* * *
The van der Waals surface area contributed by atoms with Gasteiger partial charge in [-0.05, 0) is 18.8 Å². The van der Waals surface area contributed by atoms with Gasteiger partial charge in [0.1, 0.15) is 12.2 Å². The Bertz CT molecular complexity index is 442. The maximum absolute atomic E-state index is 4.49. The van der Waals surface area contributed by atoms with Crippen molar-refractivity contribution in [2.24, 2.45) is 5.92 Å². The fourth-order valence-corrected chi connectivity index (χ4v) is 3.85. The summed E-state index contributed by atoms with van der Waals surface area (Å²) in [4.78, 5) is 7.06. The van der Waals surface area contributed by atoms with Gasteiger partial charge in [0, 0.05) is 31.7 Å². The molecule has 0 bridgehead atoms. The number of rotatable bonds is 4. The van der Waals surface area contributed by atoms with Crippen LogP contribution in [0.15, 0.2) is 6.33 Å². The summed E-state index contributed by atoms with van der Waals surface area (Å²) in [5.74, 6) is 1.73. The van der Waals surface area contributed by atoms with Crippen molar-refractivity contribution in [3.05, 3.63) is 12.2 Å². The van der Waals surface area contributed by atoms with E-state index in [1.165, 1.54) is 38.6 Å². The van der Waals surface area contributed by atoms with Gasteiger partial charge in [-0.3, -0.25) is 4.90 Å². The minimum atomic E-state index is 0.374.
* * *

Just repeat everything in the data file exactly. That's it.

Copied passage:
The van der Waals surface area contributed by atoms with Gasteiger partial charge in [-0.05, 0) is 18.8 Å². The van der Waals surface area contributed by atoms with Gasteiger partial charge in [0.1, 0.15) is 12.2 Å². The Bertz CT molecular complexity index is 442. The maximum absolute atomic E-state index is 4.49. The van der Waals surface area contributed by atoms with Crippen molar-refractivity contribution in [2.24, 2.45) is 5.92 Å². The fourth-order valence-corrected chi connectivity index (χ4v) is 3.85. The summed E-state index contributed by atoms with van der Waals surface area (Å²) in [4.78, 5) is 7.06. The van der Waals surface area contributed by atoms with Gasteiger partial charge in [0, 0.05) is 31.7 Å². The molecule has 0 bridgehead atoms. The number of rotatable bonds is 4. The van der Waals surface area contributed by atoms with Crippen LogP contribution in [0.15, 0.2) is 6.33 Å². The summed E-state index contributed by atoms with van der Waals surface area (Å²) in [5.74, 6) is 1.73. The van der Waals surface area contributed by atoms with Crippen molar-refractivity contribution in [3.05, 3.63) is 12.2 Å². The van der Waals surface area contributed by atoms with E-state index in [1.165, 1.54) is 38.6 Å². The van der Waals surface area contributed by atoms with Gasteiger partial charge in [-0.3, -0.25) is 4.90 Å². The minimum atomic E-state index is 0.374.